Conclusion: Silent partnership makes financing possible without a bank

As you can see, silent partnership can bring more advantages than disadvantages: From increased equity to tax benefits. The biggest advantage, however, is probably the access to capital without a bank loan.

You only have to pay interest or profit shares to the silent partner if your company actually makes a profit.

Furthermore, a silent partnership can be an ideal solution for succession planning for the company: First, you involve your children as “weak” shareholders and can transfer more and more rights to them over time.

If you have any further questions about silent partnerships or would like to know how to proceed step-by-step with the implementation, please feel free to contact me.

You can reach me at any time via phone (+49 40 44 33 11), e-mail ( or my contact form.

Kind regards,

Thomas Breit

Photo: © franz massard –

GmbH laufende Kosten

Change of legal form: These recurring costs are to be expected in a GmbH limited liability company


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Are you a sole proprietor or the majority partner in a general (OHG) or limited partnership (KG)? Have you been considering changing the legal form of your business to a GmbH, but do not know what recurring costs to expect?

Does this raise doubts or concerns that all the advantages of a GmbH could be “eaten up” by the increased cost of preparing annual financial statements and tax returns?

As a tax consultant in Hamburg, I can tell you that this is one of the greatest concerns of my clients in connection with company transformation.

Entrepreneurs often know about the advantages of a GmbH, like the limitation of liability and the effect on the company image. However, most entrepreneurs do not know what recurring cost to expect after transforming their company into a GmbH.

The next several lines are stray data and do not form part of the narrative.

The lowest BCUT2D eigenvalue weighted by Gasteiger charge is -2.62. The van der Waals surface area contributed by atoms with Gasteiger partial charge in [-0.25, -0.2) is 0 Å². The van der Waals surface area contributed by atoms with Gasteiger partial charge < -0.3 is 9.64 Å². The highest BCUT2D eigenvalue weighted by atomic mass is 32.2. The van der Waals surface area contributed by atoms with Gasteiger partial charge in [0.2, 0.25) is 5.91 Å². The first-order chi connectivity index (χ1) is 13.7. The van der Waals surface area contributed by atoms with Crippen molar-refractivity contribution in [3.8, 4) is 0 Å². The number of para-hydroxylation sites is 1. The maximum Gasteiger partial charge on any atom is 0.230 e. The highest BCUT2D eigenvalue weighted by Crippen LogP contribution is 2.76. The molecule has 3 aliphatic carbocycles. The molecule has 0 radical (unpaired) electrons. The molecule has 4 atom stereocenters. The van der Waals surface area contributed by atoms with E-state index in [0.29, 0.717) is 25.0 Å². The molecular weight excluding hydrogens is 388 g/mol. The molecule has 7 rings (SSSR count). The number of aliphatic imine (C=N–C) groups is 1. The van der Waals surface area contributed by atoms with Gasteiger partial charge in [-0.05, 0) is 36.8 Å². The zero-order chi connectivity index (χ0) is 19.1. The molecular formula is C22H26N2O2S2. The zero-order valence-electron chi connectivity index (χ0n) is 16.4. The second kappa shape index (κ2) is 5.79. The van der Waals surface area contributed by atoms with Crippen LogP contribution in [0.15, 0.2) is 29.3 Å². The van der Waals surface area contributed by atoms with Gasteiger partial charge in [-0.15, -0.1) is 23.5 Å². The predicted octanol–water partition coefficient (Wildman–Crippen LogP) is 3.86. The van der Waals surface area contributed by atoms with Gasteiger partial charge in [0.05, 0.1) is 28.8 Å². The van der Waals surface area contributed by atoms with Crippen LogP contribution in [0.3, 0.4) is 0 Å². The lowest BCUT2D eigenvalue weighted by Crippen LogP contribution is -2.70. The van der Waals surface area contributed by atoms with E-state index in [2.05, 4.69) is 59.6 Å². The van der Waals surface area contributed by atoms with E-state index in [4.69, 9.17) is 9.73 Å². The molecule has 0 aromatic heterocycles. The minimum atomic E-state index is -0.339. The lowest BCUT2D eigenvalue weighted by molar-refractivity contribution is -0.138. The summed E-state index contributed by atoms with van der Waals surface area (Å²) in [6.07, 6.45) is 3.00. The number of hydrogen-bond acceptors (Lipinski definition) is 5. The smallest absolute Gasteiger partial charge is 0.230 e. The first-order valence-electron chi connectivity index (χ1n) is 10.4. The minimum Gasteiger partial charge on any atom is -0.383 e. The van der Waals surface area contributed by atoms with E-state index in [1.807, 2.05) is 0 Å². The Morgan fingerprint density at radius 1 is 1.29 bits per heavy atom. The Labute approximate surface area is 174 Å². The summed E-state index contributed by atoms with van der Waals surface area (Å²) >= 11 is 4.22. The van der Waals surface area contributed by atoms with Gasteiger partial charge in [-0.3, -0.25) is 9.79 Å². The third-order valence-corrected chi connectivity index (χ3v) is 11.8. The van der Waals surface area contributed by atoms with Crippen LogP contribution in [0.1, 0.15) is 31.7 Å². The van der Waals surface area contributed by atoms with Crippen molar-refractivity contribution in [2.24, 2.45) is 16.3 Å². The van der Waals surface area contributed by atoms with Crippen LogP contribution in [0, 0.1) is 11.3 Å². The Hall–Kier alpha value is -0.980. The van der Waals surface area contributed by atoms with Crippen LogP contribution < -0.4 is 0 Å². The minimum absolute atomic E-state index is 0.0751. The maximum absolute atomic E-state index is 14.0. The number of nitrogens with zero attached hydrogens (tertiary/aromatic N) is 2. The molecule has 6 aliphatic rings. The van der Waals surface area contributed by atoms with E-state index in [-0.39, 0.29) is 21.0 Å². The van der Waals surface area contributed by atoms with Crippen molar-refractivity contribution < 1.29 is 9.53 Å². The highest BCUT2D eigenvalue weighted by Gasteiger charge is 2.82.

This blog will explain in easy words how the recurring costs of a GmbH and sole proprietorships or partnerships differ and why a company transformation may be worth while for you despite the higher cost.

Why should I convert my business as a GmbH in the first place?

The liability is limited to the capital contribution: If the worst comes to the worst, you as a sole proprietor or partner in a partnership are liable to an unlimited extent with your private property. In a GmbH, in turn, you are only liable up to the amount of your capital contribution,

meaning that a corporate transformation will reduce your personal risk.

A GmbH allows for more efficient tax structuring: In contrast to partnerships and sole proprietorships, the GmbH itself is subject to tax, which means that you have more possibilities when it comes to tax structuring. Larger companies might even want to consider setting up a holding structure.

I have prepared a separate comprehensive blog that contains everything you need to know about holdings, which is available here: